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Know Your Rights
Source: Newsday
Subject: Workplace Justice
Type: Media Coverage

Suffolk’s Bellone backs higher minimum wages but stops short on local rates

Suffolk County Executive Steve Bellone supports raising the minimum wage at the federal and state level, but balked at a labor proposal that would give local governments autonomy to raise wages during a community forum in Brentwood on Wednesday night organized by a coalition of progressive, labor and minority groups.

Bellone told about 100 people in the audience at the Brentwood Public Library that he would continue to try to make the county more inclusive of immigrants, though some attendees later expressed frustration that he wasn’t more specific.

When he first came into office two years ago, he said, “I was frankly very disturbed our county had gained a national reputation for intolerance.”

He cited efforts to open up county services to immigrants, including providing non-English language speakers access to services through a telephone interpretation line and increasing bus services. He said he wants the next class of police recruits to be the “most diverse in county history, by far.”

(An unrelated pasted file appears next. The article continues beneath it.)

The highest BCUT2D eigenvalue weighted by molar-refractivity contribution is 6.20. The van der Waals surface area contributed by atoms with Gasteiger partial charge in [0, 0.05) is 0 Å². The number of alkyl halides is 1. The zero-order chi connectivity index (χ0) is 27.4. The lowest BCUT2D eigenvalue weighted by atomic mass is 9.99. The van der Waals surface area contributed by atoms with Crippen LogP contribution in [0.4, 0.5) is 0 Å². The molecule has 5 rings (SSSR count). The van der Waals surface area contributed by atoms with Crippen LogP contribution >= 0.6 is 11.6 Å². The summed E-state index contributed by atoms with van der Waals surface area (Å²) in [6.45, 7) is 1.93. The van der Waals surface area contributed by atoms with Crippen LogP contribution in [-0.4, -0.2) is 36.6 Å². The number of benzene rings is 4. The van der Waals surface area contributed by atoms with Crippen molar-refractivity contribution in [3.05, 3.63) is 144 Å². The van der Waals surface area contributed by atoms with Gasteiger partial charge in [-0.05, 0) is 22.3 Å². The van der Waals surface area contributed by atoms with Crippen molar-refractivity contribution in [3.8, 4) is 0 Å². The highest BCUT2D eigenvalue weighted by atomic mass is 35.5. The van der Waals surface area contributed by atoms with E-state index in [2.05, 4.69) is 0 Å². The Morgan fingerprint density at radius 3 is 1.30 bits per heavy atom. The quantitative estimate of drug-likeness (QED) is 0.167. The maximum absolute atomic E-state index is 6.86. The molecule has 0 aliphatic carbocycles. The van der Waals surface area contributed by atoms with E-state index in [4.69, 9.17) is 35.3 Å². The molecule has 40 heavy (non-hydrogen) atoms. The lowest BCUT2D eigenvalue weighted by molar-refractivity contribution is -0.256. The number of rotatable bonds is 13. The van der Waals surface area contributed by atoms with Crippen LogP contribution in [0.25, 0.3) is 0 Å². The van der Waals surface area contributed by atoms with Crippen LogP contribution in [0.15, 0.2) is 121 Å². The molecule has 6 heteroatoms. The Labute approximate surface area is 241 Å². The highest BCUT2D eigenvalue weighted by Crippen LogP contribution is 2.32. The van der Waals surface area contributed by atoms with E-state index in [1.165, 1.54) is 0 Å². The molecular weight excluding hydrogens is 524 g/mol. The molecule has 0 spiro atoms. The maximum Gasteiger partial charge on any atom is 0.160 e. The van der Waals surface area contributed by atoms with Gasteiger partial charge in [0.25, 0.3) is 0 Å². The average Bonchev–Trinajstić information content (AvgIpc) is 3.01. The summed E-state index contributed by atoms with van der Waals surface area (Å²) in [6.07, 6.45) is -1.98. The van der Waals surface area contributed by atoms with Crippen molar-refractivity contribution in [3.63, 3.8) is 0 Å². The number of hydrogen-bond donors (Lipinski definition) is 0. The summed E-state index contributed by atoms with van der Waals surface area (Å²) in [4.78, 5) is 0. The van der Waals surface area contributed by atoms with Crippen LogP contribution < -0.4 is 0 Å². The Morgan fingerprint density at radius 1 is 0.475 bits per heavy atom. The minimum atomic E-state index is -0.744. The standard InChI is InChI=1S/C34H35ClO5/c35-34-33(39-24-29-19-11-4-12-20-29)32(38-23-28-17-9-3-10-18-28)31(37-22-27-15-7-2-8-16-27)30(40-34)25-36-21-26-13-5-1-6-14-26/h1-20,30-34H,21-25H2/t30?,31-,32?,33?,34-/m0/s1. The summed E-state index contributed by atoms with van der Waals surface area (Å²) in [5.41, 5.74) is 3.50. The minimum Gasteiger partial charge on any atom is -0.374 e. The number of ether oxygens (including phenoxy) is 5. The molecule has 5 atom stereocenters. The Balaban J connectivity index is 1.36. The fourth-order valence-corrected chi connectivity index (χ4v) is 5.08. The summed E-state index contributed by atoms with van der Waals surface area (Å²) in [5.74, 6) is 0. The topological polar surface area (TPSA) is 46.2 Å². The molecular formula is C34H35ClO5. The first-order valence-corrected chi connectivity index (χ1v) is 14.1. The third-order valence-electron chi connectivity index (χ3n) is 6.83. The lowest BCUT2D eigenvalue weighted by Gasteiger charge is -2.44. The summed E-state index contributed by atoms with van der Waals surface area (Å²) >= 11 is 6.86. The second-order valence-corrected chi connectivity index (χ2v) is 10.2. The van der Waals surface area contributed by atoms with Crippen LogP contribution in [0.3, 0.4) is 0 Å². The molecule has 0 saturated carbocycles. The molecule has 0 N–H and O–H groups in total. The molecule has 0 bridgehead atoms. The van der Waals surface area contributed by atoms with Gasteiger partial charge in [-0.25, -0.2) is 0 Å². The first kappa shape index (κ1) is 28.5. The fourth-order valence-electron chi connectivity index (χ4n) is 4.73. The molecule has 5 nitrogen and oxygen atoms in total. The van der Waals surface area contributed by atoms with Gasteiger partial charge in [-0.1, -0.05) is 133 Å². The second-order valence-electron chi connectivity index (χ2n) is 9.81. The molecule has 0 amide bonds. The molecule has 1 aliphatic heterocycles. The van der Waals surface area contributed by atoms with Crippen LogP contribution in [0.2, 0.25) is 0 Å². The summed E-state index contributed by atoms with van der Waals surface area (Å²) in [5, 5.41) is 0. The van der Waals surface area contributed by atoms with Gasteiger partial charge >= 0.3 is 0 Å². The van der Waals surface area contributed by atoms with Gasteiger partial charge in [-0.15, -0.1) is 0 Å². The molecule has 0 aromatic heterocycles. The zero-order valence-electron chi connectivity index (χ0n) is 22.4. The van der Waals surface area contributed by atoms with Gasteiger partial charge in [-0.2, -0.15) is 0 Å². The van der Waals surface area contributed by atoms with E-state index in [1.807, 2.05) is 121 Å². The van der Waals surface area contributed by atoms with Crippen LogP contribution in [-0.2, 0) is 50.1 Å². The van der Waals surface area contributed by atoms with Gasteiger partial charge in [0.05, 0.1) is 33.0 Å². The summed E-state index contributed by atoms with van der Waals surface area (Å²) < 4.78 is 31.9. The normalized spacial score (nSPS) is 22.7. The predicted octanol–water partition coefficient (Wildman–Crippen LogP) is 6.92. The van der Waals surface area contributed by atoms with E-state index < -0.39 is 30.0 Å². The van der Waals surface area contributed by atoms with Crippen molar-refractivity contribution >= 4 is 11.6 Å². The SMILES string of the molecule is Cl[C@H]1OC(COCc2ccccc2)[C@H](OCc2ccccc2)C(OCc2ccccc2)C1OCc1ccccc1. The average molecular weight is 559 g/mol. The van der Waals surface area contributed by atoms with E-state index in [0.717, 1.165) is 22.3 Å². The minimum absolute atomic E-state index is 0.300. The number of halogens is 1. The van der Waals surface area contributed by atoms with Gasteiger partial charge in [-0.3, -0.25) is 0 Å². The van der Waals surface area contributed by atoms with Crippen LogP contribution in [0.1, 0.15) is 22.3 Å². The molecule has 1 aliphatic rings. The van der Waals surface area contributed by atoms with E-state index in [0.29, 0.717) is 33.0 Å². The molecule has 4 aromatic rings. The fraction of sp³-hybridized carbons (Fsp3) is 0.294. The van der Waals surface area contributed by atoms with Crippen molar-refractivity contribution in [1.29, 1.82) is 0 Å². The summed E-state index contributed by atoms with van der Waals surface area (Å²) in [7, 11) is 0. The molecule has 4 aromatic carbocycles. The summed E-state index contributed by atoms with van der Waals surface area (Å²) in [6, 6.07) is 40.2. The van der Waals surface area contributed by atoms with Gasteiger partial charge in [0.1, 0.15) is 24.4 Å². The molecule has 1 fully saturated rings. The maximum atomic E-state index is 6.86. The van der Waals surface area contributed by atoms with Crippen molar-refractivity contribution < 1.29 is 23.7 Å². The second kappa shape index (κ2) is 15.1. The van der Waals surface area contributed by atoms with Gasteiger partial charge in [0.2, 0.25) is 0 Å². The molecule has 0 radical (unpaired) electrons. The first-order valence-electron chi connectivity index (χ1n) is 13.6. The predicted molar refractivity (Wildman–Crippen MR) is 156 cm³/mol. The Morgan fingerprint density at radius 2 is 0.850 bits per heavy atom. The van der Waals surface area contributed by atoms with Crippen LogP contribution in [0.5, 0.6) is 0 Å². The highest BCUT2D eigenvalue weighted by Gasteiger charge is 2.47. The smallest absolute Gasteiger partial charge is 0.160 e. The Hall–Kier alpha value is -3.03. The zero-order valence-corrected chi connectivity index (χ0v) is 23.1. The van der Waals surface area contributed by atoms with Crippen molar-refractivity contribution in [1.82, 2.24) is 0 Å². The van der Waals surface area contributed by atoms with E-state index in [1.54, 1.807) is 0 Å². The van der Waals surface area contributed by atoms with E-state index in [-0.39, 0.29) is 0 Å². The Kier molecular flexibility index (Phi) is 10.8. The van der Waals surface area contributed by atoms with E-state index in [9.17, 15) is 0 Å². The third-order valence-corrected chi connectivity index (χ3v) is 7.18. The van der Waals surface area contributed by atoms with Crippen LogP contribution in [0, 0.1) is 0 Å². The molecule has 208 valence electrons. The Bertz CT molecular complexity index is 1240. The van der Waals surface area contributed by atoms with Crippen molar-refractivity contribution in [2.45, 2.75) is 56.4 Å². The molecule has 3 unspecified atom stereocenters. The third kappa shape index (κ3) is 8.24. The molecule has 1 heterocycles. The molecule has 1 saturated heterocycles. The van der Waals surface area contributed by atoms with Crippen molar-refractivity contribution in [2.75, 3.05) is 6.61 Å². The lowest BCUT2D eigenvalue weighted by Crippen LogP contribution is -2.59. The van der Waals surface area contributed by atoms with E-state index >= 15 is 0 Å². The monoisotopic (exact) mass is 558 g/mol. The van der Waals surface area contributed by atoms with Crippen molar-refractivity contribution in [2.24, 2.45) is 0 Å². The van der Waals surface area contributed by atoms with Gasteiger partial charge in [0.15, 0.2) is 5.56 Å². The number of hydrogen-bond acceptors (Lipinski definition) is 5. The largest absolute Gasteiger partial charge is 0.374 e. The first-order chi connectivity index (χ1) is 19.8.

But some attendees of the event said he didn’t answer some questions, on deportation policing policies, changing the county law to strengthen against housing discrimination and the poor condition of parks in poorer communities.

Nelsena Day of Brentwood, who emceed the forum, said after the event: “We’re going to have to keep pressing him to give more direct answers. It’s nice that he sits here with us, but . . . “

The questions were selected in advance by the community groups, but not shared with Bellone, said Daniel Altschuler, coordinator of Make the Road New York.

Miriam Elaraby of Central Islip said, “We should’ve taken random questions from attendees.”

Bellone was asked if he’d support fast-food workers in Suffolk organizing to make $15 an hour with a contract, similar to a proposal being pushed for in New York City.

Bellone said he worked for two years during college at Burger King. “I believe the minimum wages are way too low and need to increase,” he said.

He said he supports efforts to raise the minimum wage law nationally, but his next preference would be at the state level. He said after the meeting that raising the minimum wage law in Suffolk County specifically would be “problematic” but it would be something he’d have to look at.

Gov. Andrew M. Cuomo has opposed the effort, which has been pushed by labor groups.

The event Wednesday night was hosted by the Long Island Civic Engagement Table, Make the Road New York, NY Communities for Change, and the Islip Branch of the NAACP.

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